Hotel Riffelberg: Exhibition of mountain guide portraits
In Zermatt, there's tradition at nearly every turn. The Hotel Riffelberg (2,600 m) has sat enthroned over the village on the Gornergrat since 1855. Old traditions are surfacing again here in the form of painted portraits of famous Zermatt mountain guides.
As a living witness, the Hotel Riffelberg is part of the golden age of alpinism. Mountain climbing and hotel history were written here. Painted portraits of mountain guides from then to now are a testimony to this tradition. A small inn was built on the Riffelberg in 1854 under Pastor Joseph Ruden's leadership. The hotel on the Riffelberg was the second hotel ever in Zermatt and opened even before the Gornergrat Bahn was built. Construction of the 18-bed building was difficult and costly, since aside from austere beauty and sublime views, there was little to be found at this altitude. The most famous mountain climbers in the world lodged at the "Riffelhaus." In 1855, for example, the summit of the highest mountain in Switzerland, Dufourspitze (4,635 m), was reached for the first time from here.
Today, the Hotel Restaurant Riffelberg honours the tradition, hospitality and mountain guiding history of this house. It shows that famous Zermatt mountain guides have been leading their guests up to the surrounding mountaintops for generations - and continue to do so. The Burgergemeinde (Bourgeoisie of Zermatt), which owns the hotel, commissioned a series of portraits from graphic designer, illustrator and artist Tino Steinemann. In his paintings, he allows the images of mountain guides to shine forth in lively colours thanks to his sensitive brushwork.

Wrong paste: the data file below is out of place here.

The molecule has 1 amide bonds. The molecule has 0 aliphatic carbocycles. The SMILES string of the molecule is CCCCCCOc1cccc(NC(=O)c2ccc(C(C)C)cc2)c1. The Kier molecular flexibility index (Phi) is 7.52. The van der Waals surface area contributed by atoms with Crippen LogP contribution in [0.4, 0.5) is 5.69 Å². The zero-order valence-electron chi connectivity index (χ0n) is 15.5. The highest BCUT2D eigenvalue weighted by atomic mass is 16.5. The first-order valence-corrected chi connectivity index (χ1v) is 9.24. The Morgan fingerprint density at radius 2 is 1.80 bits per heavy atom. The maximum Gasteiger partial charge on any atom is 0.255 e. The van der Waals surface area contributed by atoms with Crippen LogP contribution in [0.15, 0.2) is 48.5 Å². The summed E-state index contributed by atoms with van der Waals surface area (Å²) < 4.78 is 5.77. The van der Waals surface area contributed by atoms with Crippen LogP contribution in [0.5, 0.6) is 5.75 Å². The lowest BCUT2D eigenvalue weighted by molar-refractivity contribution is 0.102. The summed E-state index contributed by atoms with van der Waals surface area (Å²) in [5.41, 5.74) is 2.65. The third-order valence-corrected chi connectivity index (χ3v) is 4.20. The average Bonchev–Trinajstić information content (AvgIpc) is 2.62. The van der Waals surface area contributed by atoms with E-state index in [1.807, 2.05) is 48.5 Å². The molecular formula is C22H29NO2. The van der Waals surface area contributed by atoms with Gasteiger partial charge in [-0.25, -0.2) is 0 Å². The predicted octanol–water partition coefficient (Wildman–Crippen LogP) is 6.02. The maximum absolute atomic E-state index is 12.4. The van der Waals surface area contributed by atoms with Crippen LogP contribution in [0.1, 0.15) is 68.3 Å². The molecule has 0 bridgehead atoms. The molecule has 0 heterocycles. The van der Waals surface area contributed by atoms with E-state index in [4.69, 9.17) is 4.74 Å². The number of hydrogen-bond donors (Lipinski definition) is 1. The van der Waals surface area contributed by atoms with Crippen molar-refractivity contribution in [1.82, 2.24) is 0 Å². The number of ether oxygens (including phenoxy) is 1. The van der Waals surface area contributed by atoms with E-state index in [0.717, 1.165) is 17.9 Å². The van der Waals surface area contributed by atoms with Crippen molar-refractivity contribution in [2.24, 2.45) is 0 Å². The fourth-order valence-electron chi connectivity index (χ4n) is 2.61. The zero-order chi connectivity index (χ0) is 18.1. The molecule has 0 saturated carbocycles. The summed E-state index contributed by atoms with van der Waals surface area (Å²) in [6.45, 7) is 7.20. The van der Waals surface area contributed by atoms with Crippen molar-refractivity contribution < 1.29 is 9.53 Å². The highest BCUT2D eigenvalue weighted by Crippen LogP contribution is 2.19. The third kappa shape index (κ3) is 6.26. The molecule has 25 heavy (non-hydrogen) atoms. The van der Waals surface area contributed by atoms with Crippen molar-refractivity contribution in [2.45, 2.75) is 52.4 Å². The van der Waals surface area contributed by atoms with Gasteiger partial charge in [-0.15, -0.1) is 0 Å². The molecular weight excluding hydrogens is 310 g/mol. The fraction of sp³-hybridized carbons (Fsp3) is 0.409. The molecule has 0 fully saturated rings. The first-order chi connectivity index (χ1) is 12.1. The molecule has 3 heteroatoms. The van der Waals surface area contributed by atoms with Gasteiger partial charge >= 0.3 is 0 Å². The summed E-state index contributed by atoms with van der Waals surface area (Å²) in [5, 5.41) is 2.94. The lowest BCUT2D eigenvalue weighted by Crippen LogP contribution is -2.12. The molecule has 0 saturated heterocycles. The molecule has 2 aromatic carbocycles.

For example, you can view the striking portrait of Matthäus Zumtaugwald, the mountain guide who led his guests up Dufourspitze for the first ascent on 1 August 1855 and who was also part of the first ascent at Dom, Täschhorn and Rimpfischhorn. Another portrait depicts Rudolf Taugwalder (1867-1953) who often travelled abroad as a mountain guide, such as in Himalaya expeditions, in the Caucasus or in Peru. A portrait of the first female mountain guide and first female president of the mountain guide association of Zermatt, Bettina Sulliger-Perren, is also on display - along with many others. The portraits are not for sale.
Vernissage: Saturday, 23 March 2013, 11:00 a.m.
Length of exhibition: 23 March until further notice